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neuco @ Sportel in Monaco

11 Nov 12:00 by John Clifton

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Sportel, held in the glitz and glamour of Monaco, is the meeting place for all things sports marketing and content.  As a huge sports fan, I was intrigued to see how the increasing growth of OTT seen in the rest of the content and media world was affecting the sports industry.

Another hot topic in the tech world that is making its presence known is IoT – on board/on person sensors and cameras, and other sorts of wearable tech are becoming more and more prevalent, so I was also keen to learn how the content owners will look to harness this to further engage their fans and viewers. 

And then there’s Big Data.  Many in the sports world – like many other industries – remain unclear on both exactly what it is, and what to do with it.  However, with content distribution being ever more fragmented, understanding what to do with the mass of data that’s accumulated is key when looking to further drive targeted advertising revenues, PPV offerings and subscriptions.

The good news for the industry, is that no matter the changes in technology, the one thing that sport has over almost any other content – save for key news broadcasting for example – is that ‘live’ remains key.  But even there, we’re seeing more changes occur.  People said a few years back that live sport would never be seen on Twitter.  Yet with the introduction of their Live facility and their Snappy TV application (which allows for almost real time clipping ready for re-publish) it’s coming.  Thursday Night Football in the States is halfway through a 10-week deal of streaming every game live.

Outside of live, the content owners are realising that short sharp clips of highlights are what people yearn for – we’re all busy, so if we didn’t have time to catch ‘the game’ live, it’s unlikely we have time to watch it in its entirety at a later date.  Re-packaged short clips, especially if enhanced with exclusive interviews and other content appear a good way to offer add-on services that viewers are prepared to pay for, or can be paid for by advertising revenues.

On the topic of short clips, many brands looking to enhance their international footprint are looking at these with respect to personal stories and insight about their athletes.  The more fans engage with their hero’s, the more their prepared to pay for premium content.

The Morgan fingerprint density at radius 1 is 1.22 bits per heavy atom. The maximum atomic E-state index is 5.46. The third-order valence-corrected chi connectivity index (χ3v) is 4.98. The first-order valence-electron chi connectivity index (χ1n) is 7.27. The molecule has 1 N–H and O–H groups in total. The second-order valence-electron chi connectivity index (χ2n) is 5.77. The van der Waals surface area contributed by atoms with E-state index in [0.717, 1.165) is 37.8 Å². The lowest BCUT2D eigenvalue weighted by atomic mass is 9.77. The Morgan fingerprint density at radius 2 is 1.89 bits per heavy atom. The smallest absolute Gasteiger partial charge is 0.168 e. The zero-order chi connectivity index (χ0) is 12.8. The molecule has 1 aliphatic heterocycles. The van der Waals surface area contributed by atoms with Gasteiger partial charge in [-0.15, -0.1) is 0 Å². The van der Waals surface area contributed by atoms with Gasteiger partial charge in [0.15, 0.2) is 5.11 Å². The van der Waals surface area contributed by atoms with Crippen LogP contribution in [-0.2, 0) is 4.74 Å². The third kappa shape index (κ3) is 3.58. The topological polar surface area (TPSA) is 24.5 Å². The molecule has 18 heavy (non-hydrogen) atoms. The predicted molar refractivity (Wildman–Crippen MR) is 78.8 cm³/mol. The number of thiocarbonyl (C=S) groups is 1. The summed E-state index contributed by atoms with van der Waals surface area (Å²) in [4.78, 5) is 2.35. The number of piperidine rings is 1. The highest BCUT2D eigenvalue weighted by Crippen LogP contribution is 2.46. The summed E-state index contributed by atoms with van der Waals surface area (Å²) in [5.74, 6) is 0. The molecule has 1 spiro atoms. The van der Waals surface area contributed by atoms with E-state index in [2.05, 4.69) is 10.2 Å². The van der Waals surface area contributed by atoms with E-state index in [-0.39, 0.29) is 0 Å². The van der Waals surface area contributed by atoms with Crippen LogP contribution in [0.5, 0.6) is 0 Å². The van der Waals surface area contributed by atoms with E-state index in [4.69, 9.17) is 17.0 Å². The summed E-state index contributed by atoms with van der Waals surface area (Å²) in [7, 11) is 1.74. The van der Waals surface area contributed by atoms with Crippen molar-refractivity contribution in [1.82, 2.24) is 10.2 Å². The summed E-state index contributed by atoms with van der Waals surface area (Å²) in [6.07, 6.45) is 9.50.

Athlete data and analytics has been on the rise for a while now, but the force of IoT is coming – it won’t be long before we see sensors in everything measuring all aspects of athletes and their equipment.  The neat thing about this is the power it brings to the commentators whose job it will be to translate this to ever exciting experiences for the viewer.

Big Data is yet to be harnessed to its full potential in the industry, but the content owners are beginning to realise that understanding what to do with the mountains of data now available data is key.  Creating clever marketing campaigns to the right audiences, negotiating high level advertising deals, and suggesting relevant subscription and PPV packages all depends on using the data in the right way.

Some people I spoke to said the sports industry is where the music industry was ten years ago.  In some ways the live experience nature of the industry means sport has its own microclimate in the broadcast world.  The music industry had to radically adapt and in many ways used technology to drive listeners to get back into live events.  It remains to be seen how the sports world will go, certainly interesting times ahead.

Oh, and how about Augmented Reality?  The cynics say it’ll go the way of 3D, but they said that about live sport on Twitter 3 years ago.  The visual quality needs to be drastically improved, but arguably more important is the audio – giving viewers a truly immersive ‘almost there’ experience is critical and it remains to be seen how much commentary will play a part or whether hearing and sensing that you’re fully part of the crowd as though you were really there is better.

Like everything, the evolving changes bring challenges but also excitement and opportunity and I’m sure we’ll see talent pools from the broader connected world enter sports.  I’m looking forward to Miami!